How can you not love a game starring a character named “Rusty?”
You might have noticed that we’re in the midst of a retro gaming renaissance. It’s given us wonderful titles like Mega Man 9 (and soon, Mega Man 10), Retro Game Challenge, the ReBirth series, a new Blaster Master game, and now Dark Void Zero. Dark Void Zero has the best fictional backstory of the lot, however. According to "legend", the game was developed for the NES late in that system’s life, but the project was ultimately scrapped so that funded could be shifted towards development for the up-and-coming SNES. As a result, all but one copy of Dark Void Zero was lost.
When Capcom was looking for old properties to remake, Dark Void was at the top of the list, and some plucky employee found that old NES cartridge. They copied the game and released it on DSiWare while Dark Void itself launched on the HD systems. While this history might be a humorous fable, Dark Void Zero is anything but. This is a true blue NES-era sidescroller, and if loving pixilated chiptune platformers is wrong, I don’t want to be right.
Developer Open Ocean has taken every step to ensure that the game retains an old-school feel. When you launch it from your DSi home screen, the first thing you see is a fake NES cartridge. It’s been sitting in Capcom’s closet for awhile, and as any longtime gamer will tell you, dust has collected on those gold contact points. The game instructs you to “blow!” into the DSi's microphone to clear the dust out. It’s a hilarious, appreciated touch. You are then treated to a classic NES plot-revealing slideshow: the nefarious “Watchers,” an evil alien race, seek to take over the Earth. You are Rusty, a “void-born” soldier trained in the art of alien-shooting. With Nikolai Tesla as your wingman, you head valiantly into the alien dimension to shut down their portal generator! Excelsior!
The game itself is reminiscent of such Capcom classics as Bionic Commando and Mega Man, and the gunplay reminds one of Contra to a certain extent. Rusty can pick up five different weapons in each large stage, each with specific strengths and weaknesses. The Hypercoil is insanely powerful but overheats quickly, while the Pulverizor has a slow rate of fire but can destroy certain walls. In rare instances, Rusty can equip himself with a deadly tri-shot accessory and different kinds of short-lasting shields. Through three stages, Rusty’s goals remain largely the same. His main task is to find keycards to open new doors, and eventually the stage’s exit. Each stage has its own secondary goal as well; in the first stage, you’re looking for journal entries of a previous human squad. In the second stage, you are actively hunting down and killing alien scientists (who are, of course, wearing white lab coats).
Enemies are everywhere, and Dark Void Zero has plenty of alien variety to keep you busy. There aren't just alien soldiers, but also giant flying beetles, Metroid-like creatures that explode if they hit you, and wall-mounted turrets that block your progress while shooting at you. Luckily, health pickups are easy to come by, and the game’s trademark feature—the rocket pack—helps enormously.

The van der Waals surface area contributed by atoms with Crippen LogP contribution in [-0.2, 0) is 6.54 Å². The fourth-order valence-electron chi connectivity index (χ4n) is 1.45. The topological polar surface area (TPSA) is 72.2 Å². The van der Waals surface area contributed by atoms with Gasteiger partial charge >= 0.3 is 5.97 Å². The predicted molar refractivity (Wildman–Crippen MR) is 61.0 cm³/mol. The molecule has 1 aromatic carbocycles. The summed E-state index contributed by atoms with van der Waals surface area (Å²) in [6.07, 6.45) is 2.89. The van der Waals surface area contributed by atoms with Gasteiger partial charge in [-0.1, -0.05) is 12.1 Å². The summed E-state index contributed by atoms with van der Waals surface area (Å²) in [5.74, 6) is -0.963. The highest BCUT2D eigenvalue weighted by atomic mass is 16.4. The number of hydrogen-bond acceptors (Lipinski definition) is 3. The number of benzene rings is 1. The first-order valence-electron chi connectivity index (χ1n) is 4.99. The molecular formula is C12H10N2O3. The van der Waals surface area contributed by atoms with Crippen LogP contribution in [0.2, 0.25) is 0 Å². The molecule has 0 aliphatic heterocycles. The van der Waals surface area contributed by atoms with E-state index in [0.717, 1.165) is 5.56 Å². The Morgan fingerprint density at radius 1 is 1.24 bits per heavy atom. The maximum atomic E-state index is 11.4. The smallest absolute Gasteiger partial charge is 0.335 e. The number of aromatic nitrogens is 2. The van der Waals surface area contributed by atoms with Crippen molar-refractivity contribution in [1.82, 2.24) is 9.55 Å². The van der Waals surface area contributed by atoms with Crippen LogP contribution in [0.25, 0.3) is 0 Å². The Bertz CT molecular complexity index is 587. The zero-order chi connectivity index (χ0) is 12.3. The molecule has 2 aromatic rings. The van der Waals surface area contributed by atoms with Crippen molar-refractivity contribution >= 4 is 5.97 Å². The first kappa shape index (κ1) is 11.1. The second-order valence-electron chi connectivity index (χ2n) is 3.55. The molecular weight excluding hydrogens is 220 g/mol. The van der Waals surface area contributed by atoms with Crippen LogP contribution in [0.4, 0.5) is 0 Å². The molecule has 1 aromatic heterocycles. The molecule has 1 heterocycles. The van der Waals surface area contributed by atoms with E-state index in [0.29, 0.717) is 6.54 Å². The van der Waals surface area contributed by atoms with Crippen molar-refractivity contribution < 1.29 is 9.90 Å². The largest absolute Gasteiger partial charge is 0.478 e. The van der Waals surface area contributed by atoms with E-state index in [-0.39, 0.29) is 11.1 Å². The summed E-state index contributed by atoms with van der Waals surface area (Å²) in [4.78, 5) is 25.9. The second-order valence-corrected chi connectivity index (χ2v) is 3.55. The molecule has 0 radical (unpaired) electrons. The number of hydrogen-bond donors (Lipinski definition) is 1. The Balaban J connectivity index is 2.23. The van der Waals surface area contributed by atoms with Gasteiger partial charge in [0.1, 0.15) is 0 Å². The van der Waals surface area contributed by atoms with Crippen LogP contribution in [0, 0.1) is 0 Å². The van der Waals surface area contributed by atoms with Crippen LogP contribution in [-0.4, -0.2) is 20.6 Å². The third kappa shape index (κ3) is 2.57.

Controlling the rocket pack is simple. You double-tap the A button to hover and move in any direction, or hold down A to rocket upwards. The controls are generally excellent, but the buttons could have been assigned more naturally. The game uses A for jumping and B for shooting, with the likely intent being to recreate the NES's control scheme. Unfortunately, a more comfortable assignment would have been B to jump, and Y to shoot.
While you don’t always have the rocket pack on, it’s fun to use and critical for exploring every inch of each stage. The game’s level design does a wonderful job of negotiating between hovering, rocketing, and running-and-gunning scenarios. Each has its place, and none of them feel short-changed. The only disappointment is that the boss of each stage is the same, aside from variations on its particular arsenal. As expected, the game looks and sounds just like a late-era NES game. The music is catchy and typically energetic, bringing to mind classic NES Capcom games. The character sprite variety is wonderful, with the few instances of palette-switching feeling authentic instead of cheap. The backgrounds are wonderfully colorful and interesting.
Dark Void Zero is very short, clocking in at just over an hour. However, there are three difficulties to choose from, and the Hard mode is surprisingly challenging. The game is also essentially a score attack: there are no unlockables, but it’s mighty satisfying to enter your initials on th High Score list. You can’t save your game, but your progress is saved automatically every time you start a new stage. Checkpoints litter each stage as well, softening the blow of inevitable death.
Dark Void Zero is so perfect in its execution that I want to play it on my TV, Wii Remote held NES-style, chiptunes resonating from my TV’s speakers. Any unwitting passerby would correctly mistake it for exactly what it’s supposed to be: an old-school NES game. It succeeds in virtually every aspect of its execution, and if you own a DSi this fantastic piece of software is an absolute must-own.